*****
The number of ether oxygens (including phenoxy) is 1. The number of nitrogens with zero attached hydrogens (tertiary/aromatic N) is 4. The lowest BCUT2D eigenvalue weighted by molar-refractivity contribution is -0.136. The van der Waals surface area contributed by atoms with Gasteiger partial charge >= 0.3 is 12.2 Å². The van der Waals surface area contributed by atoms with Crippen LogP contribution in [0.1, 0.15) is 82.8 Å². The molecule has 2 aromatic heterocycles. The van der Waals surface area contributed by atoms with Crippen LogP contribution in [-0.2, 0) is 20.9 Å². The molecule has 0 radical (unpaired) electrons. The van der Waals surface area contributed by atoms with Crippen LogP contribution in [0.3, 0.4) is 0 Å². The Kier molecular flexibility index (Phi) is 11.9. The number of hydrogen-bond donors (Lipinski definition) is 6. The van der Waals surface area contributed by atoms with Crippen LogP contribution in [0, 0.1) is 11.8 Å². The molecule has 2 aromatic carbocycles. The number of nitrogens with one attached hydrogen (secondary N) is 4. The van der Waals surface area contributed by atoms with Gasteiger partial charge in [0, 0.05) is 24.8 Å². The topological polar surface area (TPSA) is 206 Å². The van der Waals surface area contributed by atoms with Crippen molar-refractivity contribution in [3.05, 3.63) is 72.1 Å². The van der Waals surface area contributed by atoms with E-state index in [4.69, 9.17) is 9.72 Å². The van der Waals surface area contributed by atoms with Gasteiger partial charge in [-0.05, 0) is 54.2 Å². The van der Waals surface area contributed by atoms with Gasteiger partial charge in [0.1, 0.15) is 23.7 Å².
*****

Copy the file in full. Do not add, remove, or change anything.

The number of ether oxygens (including phenoxy) is 1. The number of nitrogens with zero attached hydrogens (tertiary/aromatic N) is 4. The lowest BCUT2D eigenvalue weighted by molar-refractivity contribution is -0.136. The van der Waals surface area contributed by atoms with Gasteiger partial charge >= 0.3 is 12.2 Å². The van der Waals surface area contributed by atoms with Crippen LogP contribution in [0.1, 0.15) is 82.8 Å². The molecule has 2 aromatic heterocycles. The van der Waals surface area contributed by atoms with Crippen LogP contribution in [-0.2, 0) is 20.9 Å². The molecule has 0 radical (unpaired) electrons. The van der Waals surface area contributed by atoms with Crippen LogP contribution in [0.3, 0.4) is 0 Å². The Kier molecular flexibility index (Phi) is 11.9. The number of hydrogen-bond donors (Lipinski definition) is 6. The van der Waals surface area contributed by atoms with Crippen LogP contribution in [0, 0.1) is 11.8 Å². The molecule has 2 aromatic carbocycles. The number of nitrogens with one attached hydrogen (secondary N) is 4. The van der Waals surface area contributed by atoms with Gasteiger partial charge in [0, 0.05) is 24.8 Å². The topological polar surface area (TPSA) is 206 Å². The van der Waals surface area contributed by atoms with Crippen molar-refractivity contribution in [3.05, 3.63) is 72.1 Å². The van der Waals surface area contributed by atoms with E-state index in [4.69, 9.17) is 9.72 Å². The van der Waals surface area contributed by atoms with Gasteiger partial charge in [-0.05, 0) is 54.2 Å². The van der Waals surface area contributed by atoms with Gasteiger partial charge in [0.1, 0.15) is 23.7 Å².